Jagmeet Singh, leader of the NDP, proposed a private members’ bill on Tuesday that would increase corporate taxes based on the ratio between a company’s CEO’s pay and its average worker’s pay.
In the last 25 years, CEOs went from earning roughly 100 times the median worker salary to nearly 243 times in 2021. According to an NDP press release, the legislation will “combat the corporate greed that incentivizes driving up the costs of everything for Canadians.”
Canada’s richest CEOs now make 243 times more than the average Canadian worker.
Justin Trudeau and Pierre Poilievre have stacked the deck for CEOs, and against workers.
Today, I announced my plan to introduce legislation that will tackle excess CEO pay and invest in you. pic.twitter.com/cGX5hQJpo9
— Jagmeet Singh (@theJagmeetSingh) April 18, 2023
Singh’s proposal was inspired by Bernie Sanders and Elizabeth Warren’s Tax Excessive CEO Pay Act, which was put before the American Congress two years ago.
The upcoming bill proposes to increase corporate income tax by 0.5% if the CEO-to-median-worker pay ratio is between 50 and 100. The tax percentage then increases on a sliding scale, up to 5% if the ratio is 500 or more.
To illustrate, here’s how the US Act would apply to the Canadian market:
At RBC, CEO Tony Staffieri earned a salary of $13,615,047 in 2022. This was 164 times more than the average employee in his industry. If something like the US Senate Act had been in effect, RBC would have paid $200 million more in taxes.
Rogers would have also paid up to $23 million more in taxes because its CEO, Tony Staffieri, earned a salary of $13,615,047 last year. That’s 164 times more than what an average employee in his industry is paid.
“Galen Weston earned a salary of $11,792,068 in 2022, which was 431 times more than the average employee,” notes NDP’s press release. This means Loblaw would have paid up to $106 million more in taxes.
“While Justin Trudeau sits by and pretends there isn’t an issue because his friends are doing just fine and Pierre Poilievre works to tip the scales even more in favour of rich CEOs, the NDP is coming up with solutions,” said Singh.
Some agreed with Singh. “We need to address the flaws of capitalism,” on Twitter user wrote.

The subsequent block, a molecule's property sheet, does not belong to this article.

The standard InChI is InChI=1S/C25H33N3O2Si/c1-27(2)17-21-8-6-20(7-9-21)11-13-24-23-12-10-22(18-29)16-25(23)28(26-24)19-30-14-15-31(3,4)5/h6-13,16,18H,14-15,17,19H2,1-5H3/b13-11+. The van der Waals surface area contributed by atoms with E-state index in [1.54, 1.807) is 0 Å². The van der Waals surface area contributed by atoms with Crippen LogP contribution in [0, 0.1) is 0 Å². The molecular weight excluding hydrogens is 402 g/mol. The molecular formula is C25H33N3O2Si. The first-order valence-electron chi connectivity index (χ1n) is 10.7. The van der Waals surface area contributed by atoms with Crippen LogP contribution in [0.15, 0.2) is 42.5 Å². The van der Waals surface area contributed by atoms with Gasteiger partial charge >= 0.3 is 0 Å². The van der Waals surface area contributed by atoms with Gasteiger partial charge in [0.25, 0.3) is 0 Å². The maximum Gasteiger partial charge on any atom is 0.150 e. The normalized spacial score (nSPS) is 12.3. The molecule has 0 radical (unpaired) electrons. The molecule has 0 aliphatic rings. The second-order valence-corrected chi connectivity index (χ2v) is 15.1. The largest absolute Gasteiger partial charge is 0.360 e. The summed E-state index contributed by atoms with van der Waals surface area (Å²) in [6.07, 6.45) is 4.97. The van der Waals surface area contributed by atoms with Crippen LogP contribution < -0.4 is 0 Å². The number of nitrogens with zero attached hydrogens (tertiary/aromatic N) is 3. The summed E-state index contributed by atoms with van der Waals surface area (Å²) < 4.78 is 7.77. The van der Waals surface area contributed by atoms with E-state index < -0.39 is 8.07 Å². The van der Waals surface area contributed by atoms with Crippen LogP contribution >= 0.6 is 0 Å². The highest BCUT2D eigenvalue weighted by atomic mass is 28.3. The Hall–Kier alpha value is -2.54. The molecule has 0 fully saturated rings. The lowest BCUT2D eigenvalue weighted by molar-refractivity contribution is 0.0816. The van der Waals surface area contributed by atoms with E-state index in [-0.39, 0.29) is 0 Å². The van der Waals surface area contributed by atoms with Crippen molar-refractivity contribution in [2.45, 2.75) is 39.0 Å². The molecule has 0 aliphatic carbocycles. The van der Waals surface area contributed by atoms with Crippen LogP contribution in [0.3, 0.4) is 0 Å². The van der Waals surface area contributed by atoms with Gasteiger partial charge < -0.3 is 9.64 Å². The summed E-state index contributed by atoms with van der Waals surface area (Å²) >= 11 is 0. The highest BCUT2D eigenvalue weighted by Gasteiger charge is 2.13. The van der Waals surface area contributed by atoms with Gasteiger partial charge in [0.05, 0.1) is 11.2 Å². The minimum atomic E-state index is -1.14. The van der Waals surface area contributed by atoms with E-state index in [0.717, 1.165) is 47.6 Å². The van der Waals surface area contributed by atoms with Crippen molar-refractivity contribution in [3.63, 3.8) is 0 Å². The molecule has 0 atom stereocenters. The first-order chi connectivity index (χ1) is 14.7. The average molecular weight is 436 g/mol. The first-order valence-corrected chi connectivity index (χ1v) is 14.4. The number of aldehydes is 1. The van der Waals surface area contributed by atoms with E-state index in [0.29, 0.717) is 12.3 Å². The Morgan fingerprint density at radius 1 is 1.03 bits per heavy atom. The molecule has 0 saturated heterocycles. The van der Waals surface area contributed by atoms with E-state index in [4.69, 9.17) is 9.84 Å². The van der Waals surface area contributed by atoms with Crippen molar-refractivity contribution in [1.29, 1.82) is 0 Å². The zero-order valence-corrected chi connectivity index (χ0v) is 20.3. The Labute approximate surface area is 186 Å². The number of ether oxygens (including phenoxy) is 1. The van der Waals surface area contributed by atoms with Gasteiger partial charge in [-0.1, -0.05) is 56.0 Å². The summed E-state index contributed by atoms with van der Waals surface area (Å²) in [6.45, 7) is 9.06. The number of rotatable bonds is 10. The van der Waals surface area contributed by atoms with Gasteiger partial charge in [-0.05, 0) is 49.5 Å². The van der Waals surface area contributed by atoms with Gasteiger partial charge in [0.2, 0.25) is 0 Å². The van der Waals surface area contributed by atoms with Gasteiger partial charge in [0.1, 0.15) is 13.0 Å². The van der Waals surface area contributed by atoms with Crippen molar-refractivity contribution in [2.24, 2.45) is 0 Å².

Great job Jagmeet Singh! Raising voice against the increasing gap between rich and poor. We need to address the flaws of capitalism…still have people with exceptional skills and talents earn their worth while not leaving hard working people in poverty….
— Harinder (@Harinde12669039) April 18, 2023
Others sided with CEOs. Twitter user @qapsaicin replied, citing risk as a justification for high CEO pay.
CEOs also built those companies and assume all the risk.
What risk do you face when you define your own salary paid through force by taxpayers?
Only when people see through your lies is there risk for you.
— Cap Saicin 🌶 (@qapsaicin) April 19, 2023
Singh was also called a hypocrite for accepting a pay raise of over $15,000 earlier this month.
Enjoying your latest pay increase?
Was that because you’re working harder or the dollar is worth less?
— MonkEh (@SteveDishMonkey) April 18, 2023
Singh’s bill may go against House of Commons rules, too. According to private members’ guidance, proposals bills “cannot impose, increase or extend the application of a tax.”
However, the bill is yet to be drafted, and Singh’s announcement does not explain how he plans to get around this rule. The legislation is, however, expected to include regulations to “prevent tax avoidance and contractor use to avoid paying this penalty.”
It’ll also call for transparency, requiring large companies to disclose their CEO-worker pay ratio.
We want to hear your thoughts. Do you think CEO salaries are excessive? Would a corporate tax, such as the one Singh proposes, reduce worker inequality?
Let us know in the comments.